“I don’t think I understand what the term ‘ambient’ stands for anymore,” reflects Brian Eno in the self-penned press release for his latest Warp release. “It seems to have swollen to accommodate some quite unexpected bedfellows, but I still use it to distinguish it from pieces of music that have fixed duration and rhythmically connected, locked together elements.”
Eno has the supreme right to ponder what this genre of music has become, for he is its founding father. Though even Eno himself isn't sure which piece of music precisely ushered the ambient form into existence, its development has nevertheless occupied him for the best part of four decades. There is the apocryphal story that the concept of ambient music came to Eno while he was laid up in bed recovering from an illness, whereupon a heightened awareness of the natural sounds of his environment merged seamlessly with the piece of classical music that a well-wisher had gifted him. It was music with a sense of space, but not music without purpose, unlike the bland background music that some have interpreted the ambient concept to be.
Given that this single, 54-minute piece can be placed within the context of a body of work encompassing everything from ‘Music For Airports’, ‘The Shutov Assembly’ to more recent pieces like ‘LUX’, its framework is essentially familiar. Tones quiver, sounds swell up gently then fade away into harmonics, shimmering reverb plays across the surface of the music, a melody – a melody that can only be appreciated when zooming out from the detail and hearing the piece as a whole – emerges. There is structure, for sure, but it is not overt; the whole piece has a sense of order, but only in the same way that a gentle breeze moving through a wooded landscape might find the same leaves and branches moving, but each breath of air sees different interactions, different combinations, different patterns and unique events.
That sense of almost ‘incidental’ structure is a conscious strand of Eno’s ambient interests in the last two decades, whether that be in his early pioneering use of software like Koan or his development of apps like Bloom that themselves allow the user to develop ambient music of their own. This is music that is, in his words, ‘generative’; in other words, using a programmed set of rules and frameworks, the music is allowed to develop by itself, giving rise to that feeling of music following a path which is not entirely clear at the outset. This is perhaps the most enduring of Eno’s infamous ‘oblique strategies’, even though it succeeded those, and one that literally could produce an infinite number of outcomes. The fact that ‘Reflection’ concludes some way short of an hour feels like a deliberate arbitrary intervention by its creator, but he could have easily let it run for far longer.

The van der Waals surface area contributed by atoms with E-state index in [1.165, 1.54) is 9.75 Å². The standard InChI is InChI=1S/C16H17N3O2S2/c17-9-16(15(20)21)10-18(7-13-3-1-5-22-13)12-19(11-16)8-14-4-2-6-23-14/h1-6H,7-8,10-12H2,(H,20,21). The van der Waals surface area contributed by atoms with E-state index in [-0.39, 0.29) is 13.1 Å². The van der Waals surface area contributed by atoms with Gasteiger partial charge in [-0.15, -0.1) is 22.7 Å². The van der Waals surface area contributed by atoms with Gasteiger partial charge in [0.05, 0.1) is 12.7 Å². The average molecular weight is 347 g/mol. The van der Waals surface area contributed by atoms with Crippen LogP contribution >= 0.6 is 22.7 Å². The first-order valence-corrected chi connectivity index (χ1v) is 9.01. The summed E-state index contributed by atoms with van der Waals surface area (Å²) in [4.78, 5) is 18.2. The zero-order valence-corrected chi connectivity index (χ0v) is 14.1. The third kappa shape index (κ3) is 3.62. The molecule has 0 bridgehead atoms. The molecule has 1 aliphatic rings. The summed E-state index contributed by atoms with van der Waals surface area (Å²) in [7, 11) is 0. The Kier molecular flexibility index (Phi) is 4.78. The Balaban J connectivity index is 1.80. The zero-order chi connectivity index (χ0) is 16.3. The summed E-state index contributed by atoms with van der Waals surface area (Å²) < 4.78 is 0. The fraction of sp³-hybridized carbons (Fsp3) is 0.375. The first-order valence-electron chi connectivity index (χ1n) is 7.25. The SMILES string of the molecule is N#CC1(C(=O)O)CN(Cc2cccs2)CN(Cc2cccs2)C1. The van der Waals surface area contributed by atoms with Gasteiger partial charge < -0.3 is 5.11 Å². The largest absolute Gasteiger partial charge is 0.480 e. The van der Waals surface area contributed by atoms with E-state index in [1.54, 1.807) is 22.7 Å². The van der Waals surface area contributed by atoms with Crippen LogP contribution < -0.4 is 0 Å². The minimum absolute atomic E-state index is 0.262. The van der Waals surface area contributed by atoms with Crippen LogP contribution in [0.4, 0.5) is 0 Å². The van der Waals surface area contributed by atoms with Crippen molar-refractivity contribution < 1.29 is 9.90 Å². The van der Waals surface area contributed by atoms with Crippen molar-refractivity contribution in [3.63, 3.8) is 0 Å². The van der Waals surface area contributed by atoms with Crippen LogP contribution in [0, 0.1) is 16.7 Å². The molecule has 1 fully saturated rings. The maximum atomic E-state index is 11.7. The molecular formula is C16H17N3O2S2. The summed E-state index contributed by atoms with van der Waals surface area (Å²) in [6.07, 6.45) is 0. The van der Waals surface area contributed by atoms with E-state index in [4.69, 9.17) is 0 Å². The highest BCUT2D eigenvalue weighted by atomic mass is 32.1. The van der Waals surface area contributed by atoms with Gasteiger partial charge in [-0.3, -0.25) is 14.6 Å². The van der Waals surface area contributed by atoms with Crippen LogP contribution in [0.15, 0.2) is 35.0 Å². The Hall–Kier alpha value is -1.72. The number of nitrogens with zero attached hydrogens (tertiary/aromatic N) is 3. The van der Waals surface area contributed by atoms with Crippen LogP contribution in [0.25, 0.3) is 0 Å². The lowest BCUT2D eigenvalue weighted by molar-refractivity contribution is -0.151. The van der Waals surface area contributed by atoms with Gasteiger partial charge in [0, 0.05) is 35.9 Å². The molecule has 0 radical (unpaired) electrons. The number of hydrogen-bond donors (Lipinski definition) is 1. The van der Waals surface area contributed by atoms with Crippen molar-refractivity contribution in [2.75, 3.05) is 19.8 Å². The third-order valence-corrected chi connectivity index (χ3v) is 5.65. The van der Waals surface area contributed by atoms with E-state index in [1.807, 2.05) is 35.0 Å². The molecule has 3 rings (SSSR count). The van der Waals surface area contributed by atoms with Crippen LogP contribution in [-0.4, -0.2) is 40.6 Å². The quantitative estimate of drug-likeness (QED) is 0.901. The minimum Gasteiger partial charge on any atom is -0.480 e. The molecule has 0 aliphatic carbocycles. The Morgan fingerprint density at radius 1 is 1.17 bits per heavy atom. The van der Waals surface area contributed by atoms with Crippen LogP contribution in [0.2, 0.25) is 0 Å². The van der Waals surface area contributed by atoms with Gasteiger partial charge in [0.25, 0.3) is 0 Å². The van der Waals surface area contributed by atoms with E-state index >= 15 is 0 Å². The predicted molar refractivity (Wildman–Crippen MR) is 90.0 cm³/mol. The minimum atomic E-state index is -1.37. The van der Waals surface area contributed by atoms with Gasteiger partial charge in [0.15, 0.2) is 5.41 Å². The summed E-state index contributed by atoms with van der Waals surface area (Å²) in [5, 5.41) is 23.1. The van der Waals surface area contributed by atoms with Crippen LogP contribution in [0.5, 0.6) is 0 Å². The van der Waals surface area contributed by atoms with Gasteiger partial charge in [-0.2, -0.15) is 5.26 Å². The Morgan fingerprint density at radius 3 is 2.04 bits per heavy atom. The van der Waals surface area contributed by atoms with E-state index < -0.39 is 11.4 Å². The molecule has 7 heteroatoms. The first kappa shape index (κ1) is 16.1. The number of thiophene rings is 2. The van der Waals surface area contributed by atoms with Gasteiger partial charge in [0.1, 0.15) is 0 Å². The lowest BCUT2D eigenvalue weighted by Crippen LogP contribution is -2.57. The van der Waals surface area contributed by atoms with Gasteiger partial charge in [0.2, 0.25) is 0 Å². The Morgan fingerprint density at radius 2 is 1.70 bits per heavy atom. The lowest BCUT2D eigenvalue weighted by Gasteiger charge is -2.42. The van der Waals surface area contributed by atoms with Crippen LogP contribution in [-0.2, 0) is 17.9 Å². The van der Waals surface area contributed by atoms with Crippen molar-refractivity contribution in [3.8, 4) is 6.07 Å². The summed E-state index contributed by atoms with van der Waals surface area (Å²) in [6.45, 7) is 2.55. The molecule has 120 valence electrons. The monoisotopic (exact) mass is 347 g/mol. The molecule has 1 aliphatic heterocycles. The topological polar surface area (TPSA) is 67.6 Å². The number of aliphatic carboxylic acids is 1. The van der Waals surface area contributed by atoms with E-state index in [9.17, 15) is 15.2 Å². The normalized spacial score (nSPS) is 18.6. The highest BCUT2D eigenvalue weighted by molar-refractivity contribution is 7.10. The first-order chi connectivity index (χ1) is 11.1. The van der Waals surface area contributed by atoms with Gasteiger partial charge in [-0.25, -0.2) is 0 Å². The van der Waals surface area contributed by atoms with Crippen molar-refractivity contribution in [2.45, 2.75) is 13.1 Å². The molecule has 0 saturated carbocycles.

Writing about this sort of music is an elusive, fruitless and arguably pointless exercise, the best exemplification yet of the adage that one might as well be dancing to architecture. It is simply profoundly and stirringly beautiful, a piece with a deep, almost spiritual resonance while never once sounding New Age; a piece that allows you to ponder – without need for the hokey framework of ‘mindfulness’ – your small place in the universe; or a piece you could put on at the start of a flight to aid sleep and relaxation. This is what we have come to the expect from Eno’s ambient endeavours, and it remains as beguiling and original as ever.
Words: Mat Smith / @mjasmith
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